S. Nicole Lane’s exhibition, Carved from Sausage, up at Sustain from March 2nd through March 31st, centers the body of the artist as both an object and an imperative within a malleable, shifting practice of survival. However, Lane’s notions of the body do not assert a latticed understanding of gendered oppression and resilience. Rather the framework of Lane’s show divorces itself from a binary notion of gender and presents the body as a fragile and fleshy site of contentious desire and rebellion. Lane finds use and humor in deconstructing the gender binary; a tendency indicated by the show’s title. Carved from Sausage is an oblique reference to the biblical assertion that women were created from men.
Similar to the show as a whole, Lane’s delightful biblical allusion is unassumingly sophisticated. While the phrase “carved from sausage” specifically refers to Genesis 2:21-22, NRSV, “he took one of his ribs and closed up its place with flesh. And the rib that the Lord God had taken from the man he made into a woman”, it also hints at the 2013 controversy in which religious scholar Ziony Zevit asserted in his book What Really Happened in the Garden of Eden? that the Hebrew word tsela (commonly translated as “rib”) most likely referred to one of Adam’s limbs. Zevit posited that the limb in question could be Adam’s penis and serve as an explanation for the absence of the baculum, or penis bone, in human males. While Zevit’s argument made little reverberation outside religious and biblical scholar communities, Lane utilizes Zevit’s thesis here with puckish inspiration as a means to subvert tired tropes and to tell their own tale.
All of Lane’s pieces are formed through their practice with latex. Globular, dripping, and draping, the pieces function both as referents to the human form and sculptural abstractions. Lane shapes this playful indeterminacy to highlight the fragility and grotesqueness of existing with/in a body; wherein people both shape themselves and are shaped by outside forces.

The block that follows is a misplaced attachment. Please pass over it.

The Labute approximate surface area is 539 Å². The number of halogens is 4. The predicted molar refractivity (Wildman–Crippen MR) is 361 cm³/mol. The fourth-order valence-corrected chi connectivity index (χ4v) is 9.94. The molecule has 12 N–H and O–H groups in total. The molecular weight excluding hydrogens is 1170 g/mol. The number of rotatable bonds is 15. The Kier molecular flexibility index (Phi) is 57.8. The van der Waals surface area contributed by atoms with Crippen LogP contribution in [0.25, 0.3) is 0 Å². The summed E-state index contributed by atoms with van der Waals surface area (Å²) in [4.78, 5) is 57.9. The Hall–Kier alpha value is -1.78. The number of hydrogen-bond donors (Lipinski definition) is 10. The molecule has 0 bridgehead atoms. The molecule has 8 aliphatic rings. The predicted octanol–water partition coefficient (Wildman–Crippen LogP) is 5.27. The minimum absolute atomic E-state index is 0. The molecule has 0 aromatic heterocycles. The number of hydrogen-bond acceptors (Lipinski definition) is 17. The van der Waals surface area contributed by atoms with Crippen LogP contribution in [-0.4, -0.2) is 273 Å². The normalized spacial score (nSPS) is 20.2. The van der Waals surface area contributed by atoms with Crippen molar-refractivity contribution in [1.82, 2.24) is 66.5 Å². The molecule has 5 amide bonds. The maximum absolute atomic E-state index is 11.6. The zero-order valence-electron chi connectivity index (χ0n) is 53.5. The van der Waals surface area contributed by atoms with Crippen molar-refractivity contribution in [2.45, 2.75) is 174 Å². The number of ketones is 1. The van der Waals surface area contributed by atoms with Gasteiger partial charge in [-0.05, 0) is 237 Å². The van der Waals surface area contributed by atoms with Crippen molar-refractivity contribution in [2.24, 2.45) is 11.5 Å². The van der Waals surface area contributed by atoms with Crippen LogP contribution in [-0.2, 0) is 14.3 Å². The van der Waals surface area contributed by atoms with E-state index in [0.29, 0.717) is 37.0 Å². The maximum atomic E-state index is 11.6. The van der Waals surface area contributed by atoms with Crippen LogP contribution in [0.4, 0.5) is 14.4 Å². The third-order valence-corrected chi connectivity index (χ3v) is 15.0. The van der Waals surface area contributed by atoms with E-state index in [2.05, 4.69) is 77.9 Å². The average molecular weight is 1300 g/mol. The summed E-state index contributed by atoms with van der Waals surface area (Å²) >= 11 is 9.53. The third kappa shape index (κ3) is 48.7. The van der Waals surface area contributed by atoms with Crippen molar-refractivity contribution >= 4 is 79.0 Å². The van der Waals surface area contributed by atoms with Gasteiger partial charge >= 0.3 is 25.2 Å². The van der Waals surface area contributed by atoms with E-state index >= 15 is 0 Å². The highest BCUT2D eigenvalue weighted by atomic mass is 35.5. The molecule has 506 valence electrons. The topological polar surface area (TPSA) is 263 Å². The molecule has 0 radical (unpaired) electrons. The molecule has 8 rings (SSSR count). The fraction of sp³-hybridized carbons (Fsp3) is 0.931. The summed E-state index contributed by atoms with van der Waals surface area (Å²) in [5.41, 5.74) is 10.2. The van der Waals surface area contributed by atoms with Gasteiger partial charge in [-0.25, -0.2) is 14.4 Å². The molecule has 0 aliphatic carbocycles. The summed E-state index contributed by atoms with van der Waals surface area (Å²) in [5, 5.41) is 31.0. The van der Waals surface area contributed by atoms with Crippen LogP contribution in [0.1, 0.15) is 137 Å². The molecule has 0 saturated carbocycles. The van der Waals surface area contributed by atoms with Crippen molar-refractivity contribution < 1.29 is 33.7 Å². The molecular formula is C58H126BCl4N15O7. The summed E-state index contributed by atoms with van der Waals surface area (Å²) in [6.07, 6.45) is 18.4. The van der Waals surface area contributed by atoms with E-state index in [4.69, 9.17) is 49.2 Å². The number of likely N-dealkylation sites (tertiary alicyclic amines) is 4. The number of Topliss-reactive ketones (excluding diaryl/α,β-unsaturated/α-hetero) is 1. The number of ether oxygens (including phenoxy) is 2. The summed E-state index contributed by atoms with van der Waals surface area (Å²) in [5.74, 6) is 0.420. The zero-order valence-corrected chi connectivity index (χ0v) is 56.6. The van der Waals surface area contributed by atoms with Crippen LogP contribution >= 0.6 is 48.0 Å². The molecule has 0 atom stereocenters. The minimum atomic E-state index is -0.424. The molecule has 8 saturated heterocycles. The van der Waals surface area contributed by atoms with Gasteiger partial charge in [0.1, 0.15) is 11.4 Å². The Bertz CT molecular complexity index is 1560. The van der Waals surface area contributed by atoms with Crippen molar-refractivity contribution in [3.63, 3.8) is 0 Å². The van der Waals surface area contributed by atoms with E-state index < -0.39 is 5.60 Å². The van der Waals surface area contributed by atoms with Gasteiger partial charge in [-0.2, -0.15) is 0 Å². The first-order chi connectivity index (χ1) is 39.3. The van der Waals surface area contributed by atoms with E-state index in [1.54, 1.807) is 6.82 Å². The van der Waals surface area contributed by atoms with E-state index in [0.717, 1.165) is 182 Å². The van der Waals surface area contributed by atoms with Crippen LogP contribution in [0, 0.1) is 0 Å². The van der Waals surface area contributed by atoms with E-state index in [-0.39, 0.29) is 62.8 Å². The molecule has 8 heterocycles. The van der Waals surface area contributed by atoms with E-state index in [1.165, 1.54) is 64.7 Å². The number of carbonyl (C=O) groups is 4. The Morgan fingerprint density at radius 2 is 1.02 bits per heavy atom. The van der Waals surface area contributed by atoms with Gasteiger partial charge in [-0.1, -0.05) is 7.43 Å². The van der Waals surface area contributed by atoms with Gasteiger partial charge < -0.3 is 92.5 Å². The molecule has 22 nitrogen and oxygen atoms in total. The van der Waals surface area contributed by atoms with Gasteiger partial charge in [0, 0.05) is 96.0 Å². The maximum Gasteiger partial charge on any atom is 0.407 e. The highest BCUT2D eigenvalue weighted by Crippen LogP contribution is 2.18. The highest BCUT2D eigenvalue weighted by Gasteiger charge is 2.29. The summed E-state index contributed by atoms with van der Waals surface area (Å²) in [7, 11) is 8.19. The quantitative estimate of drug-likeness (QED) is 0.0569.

The piece Kaugummi (roughly translating to “chewing gum”) is made out of latex paint and rubber bands, the title, and materials both emphasizing the elasticity and malleability of the form. Though Lane doubles down on the literal nature of the title, in that the piece is also a shiny bubblegum pink, its pulpy corpulence brings to mind a body that is chewed, molded, excreted, and changed through experiences inside unfriendly space. It is at once malleable, soft, and tough; both an organ, a container, the artist, and piece of gum.
This interplay between subject and object is perhaps most pronounced in Resembling, or Whatever and Untitled (Acrylic Box with Assorted Pieces). While both pieces utilize organic material, specifically hair, in addition to the latex, the particular manner in which both collapse clear delineations between the signifiers of the titles and what is signified allows for a mode of seeing that prizes indeterminacy. In a sense, Lane’s distills the subject to a knotty, messy, base, and objecthood brings forth a crystalline ambiguity. Resembling, or Whatever exemplifies this as Lane both proposes and negates subjecthood in the title; the cascading pink folds of latex possess the potential to resemble something but the “whatever” shifts that resemblance to a fading memory, a nervous verbal parry, the avoidance of one’s own soft spots. In turn, Untitled categorizes these moments of indeterminacy in a manner similar to Paul Thek’s assemblage boxes. Amorphous delicacies sit neatly positioned in an acrylic box, calling to mind a bodily corpus, an anatomical chronology that’s also a history of objects. It is simultaneously a technical marvel and delightfully queasy.
Lane invites the audience to consider their relation to the title of the show, namely how they relate to the eponymous “sausage.” While sausage does refer to the gendered dynamic of the biblical parable, it is perhaps, more importantly, a lumpy, bloody, raw, delicate, sack of meat protected by a thin skin. With the implications of the nod to Adam and Eve assuaged through Lane’s deconstruction of gender and use of humor, the body’s fragility is similar to that of a sausage. Carved from Sausage is a reminder that fluidity, ruptures, and mess are radical.